Geographical information systems and BIM
GIS are a set of tools used for collecting, storing, retrieving, transforming and displaying spatial data about the real world. In order to achieve this goal, an abstract model of the real world is generated in the GIS, enabling complex real world planning and management problems to be solved using spatial analysis tools. These tools have the capability to answer questions, and create simulations and what-if scenarios by linking features and phenomena on the Earth’s surface to their locations.

The model generated is a data-rich model where all included objects have properties and spatial relationships, which are essential for any spatial analysis. The integration of GIS and BIM provides enormous opportunities to increase efficiencies in certain application areas, such as urban and landscape planning, architectural design, 3D cadastre and environmental simulations. In addition, building-specific information from the BIM can be integrated with GIS information to be used in a wider spatial context for queries and GIS analysis for emergency response and other infrastructure assessment needs. This exchange of BIM and GIS data is possible using web services and open standards, and allows buildings to be related to their spatial geo-referenced location so that both datasets can be overlaid. Potential benefits of this include being able to analyse the impact of the building in its proposed location at design stage. Additional information about the surrounds of the site can also be used in the design process, such as zoning, planning, population density and geological information. This information is readily available and can be included in these overlays to enable more informed decision making at design stage. When brought into a GIS environment, BIM data is suitable for spatial analysis where BIM and GIS data can be overlaid. Where GIS analysis and/or integration are required, then the geomatics professional will have a central role.

Open standards
Collaboration throughout the project life cycle is founded on open standards of interoperability and requires that all stakeholders are able to share and manage information easily. Currently there are a number of proprietary BIM software packages available on the market, each specialising in a particular field and creating their own proprietary database format. Consequently, there is a need to convert these files into a common format, which can be read in any system. The primary organisation working on interoperability is buildingSMART International,  which has published a common file format called IFC (industry formation classes), which enables information sharing and interoperability of intelligent digital building models. The current problems of interpolation between data sources produced from different proprietary software are not restricted to BIM, but have also been encountered with GIS. The resulting problem of data silos leading to duplication of datasets held by large government agencies has led to a number of EU initiatives, including the establishment in 1994 of the Open Geospatial Consortium (OGC), an international voluntary consensus standards organisation, and EU directives such as the INSPIRE directive and the reusability directive. One of the current key objectives of the OGC is to develop publicly viable interface specifications to support interoperable solutions that ‘geo-enable’ data used in the web, GIS and BIM. Such location intelligence, via web mapping, is the next milestone in geospatial information management.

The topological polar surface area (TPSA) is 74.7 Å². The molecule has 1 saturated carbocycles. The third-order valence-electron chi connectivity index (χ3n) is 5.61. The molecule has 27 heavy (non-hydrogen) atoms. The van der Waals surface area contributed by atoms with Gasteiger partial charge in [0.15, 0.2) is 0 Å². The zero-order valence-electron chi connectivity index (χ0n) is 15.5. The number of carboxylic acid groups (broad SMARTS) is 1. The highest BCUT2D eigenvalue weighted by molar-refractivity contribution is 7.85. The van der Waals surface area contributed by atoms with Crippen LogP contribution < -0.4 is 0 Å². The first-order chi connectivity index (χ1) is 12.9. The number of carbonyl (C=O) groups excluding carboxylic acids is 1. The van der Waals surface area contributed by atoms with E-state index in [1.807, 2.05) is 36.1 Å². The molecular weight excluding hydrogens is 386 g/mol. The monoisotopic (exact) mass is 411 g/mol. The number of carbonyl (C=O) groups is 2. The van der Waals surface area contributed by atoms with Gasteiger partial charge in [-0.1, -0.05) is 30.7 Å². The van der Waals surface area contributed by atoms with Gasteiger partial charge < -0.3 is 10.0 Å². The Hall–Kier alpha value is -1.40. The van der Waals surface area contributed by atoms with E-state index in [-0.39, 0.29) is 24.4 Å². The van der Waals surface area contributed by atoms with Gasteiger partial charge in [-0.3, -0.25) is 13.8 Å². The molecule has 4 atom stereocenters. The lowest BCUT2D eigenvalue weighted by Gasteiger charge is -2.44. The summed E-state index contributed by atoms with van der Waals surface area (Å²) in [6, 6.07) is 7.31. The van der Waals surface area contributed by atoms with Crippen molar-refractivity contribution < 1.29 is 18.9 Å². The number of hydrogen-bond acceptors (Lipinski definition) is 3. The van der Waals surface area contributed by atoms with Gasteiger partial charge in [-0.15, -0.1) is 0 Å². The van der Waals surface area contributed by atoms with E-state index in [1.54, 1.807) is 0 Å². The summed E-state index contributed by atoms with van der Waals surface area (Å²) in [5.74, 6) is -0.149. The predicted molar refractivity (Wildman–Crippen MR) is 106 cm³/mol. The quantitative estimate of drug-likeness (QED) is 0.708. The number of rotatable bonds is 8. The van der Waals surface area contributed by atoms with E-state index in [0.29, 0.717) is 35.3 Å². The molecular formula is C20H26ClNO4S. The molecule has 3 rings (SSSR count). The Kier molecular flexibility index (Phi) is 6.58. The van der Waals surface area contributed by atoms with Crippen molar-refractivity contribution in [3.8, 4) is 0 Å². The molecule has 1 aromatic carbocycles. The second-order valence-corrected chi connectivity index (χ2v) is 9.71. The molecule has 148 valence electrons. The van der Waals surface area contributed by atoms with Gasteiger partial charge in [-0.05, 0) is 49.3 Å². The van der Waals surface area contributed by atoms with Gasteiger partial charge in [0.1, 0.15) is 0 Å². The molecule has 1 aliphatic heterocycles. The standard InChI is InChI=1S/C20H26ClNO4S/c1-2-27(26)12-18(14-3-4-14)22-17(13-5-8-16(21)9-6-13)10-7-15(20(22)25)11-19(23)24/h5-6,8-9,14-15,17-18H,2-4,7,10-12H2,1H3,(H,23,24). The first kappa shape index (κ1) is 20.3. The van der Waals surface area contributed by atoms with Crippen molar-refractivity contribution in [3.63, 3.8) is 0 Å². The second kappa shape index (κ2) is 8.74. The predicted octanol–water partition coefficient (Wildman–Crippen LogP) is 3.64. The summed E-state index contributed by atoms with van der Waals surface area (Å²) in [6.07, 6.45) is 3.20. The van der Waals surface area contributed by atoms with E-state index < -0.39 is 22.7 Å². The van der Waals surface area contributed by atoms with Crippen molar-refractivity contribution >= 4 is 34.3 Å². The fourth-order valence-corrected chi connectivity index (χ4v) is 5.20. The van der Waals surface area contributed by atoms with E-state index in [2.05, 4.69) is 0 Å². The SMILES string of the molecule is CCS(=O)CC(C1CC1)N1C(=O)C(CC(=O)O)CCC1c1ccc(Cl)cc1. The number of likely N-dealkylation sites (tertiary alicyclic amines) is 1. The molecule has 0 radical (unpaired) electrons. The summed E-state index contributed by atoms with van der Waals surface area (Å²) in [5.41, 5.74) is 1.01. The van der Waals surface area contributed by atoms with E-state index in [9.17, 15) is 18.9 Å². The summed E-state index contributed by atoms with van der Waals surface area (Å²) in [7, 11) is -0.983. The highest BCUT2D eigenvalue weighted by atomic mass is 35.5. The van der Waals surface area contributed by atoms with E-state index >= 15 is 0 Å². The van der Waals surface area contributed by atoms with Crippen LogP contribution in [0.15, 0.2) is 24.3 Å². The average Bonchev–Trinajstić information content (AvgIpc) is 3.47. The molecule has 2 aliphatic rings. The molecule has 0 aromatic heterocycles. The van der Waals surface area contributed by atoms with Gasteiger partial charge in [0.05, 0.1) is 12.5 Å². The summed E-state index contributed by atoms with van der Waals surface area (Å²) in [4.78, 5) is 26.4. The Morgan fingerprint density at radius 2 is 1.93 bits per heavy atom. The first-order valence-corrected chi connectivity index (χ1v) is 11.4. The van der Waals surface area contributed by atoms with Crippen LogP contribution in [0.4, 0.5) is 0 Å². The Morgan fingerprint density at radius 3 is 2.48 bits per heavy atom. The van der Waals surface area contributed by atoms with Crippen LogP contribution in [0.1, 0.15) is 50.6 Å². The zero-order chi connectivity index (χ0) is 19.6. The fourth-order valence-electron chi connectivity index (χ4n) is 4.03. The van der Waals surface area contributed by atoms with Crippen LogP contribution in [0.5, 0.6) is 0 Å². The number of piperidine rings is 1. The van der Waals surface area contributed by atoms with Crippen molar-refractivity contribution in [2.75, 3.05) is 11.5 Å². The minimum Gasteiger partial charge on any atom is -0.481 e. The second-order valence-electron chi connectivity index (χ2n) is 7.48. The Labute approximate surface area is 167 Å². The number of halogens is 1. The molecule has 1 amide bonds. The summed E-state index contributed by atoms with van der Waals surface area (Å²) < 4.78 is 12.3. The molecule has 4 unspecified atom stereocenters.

They have been responsible for developing an industry-wide standard City GML for GIS users, which allows for the seamless integration of GIS datasets. They have extended their role and are now currently looking at ways to convert IFC to CityGML Geography Markup Language. This will play an important role in bridging urban information models with BIMs to improve interoperability among information systems used in the design, construction, ownership and operation of buildings and capital projects.

Facilities management
Currently only limited BIM is being used for facilities management; however, the potential is vast and in the future BIM will become more commonplace. Facilities management requires the sort of intelligent data contained in BIM and the adoption of BIM can result in improved space management, streamlined maintenance, efficient use of energy, economic retrofits and renovations, and enhanced life cycle management. The Geomatics Surveyor can provide an accurate, highly detailed model of the final build, using laser scanning techniques. The addition of attribute information about the building together with data already stored about the model will transform this into a data-rich intelligent model, which is a powerful tool for facilities management. Additionally, the integration of this model into a GIS will allow complex problems and scenarios to be modelled to answer ‘what if’ questions.

Summary
It is clear that BIM and geomatics are firmly inter-linked – and that the advancement of BIM relies, in part, on integrating geomatics skills and technologies into BIM solutions. A BIM would be useless without the input of correct geospatial data, i.e., accurate data, all in the same coordinate system. The use of the data would also be restricted if good visualisation was not available. Geospatial data is provided for BIM in many forms, including ground survey, photogrammetry and LiDAR. BIM should be seen as a management tool for the complete life cycle of a structure, potentially within its environment, and geomatics professionals can provide the expertise to promote and develop this concept.

NiamhO'ReillyNiamh O’Reilly
Niamh is a Chartered Geomatics Surveyor and a
Lecturer in Geomatics in the Department of Spatial
Information Sciences, DIT.

 

 

Eugene McGovernDr Eugene McGovern
Eugene is a Chartered Geomatics Surveyor and a
Lecturer in Geomatics in the Department of Spatial
Information Sciences, DIT.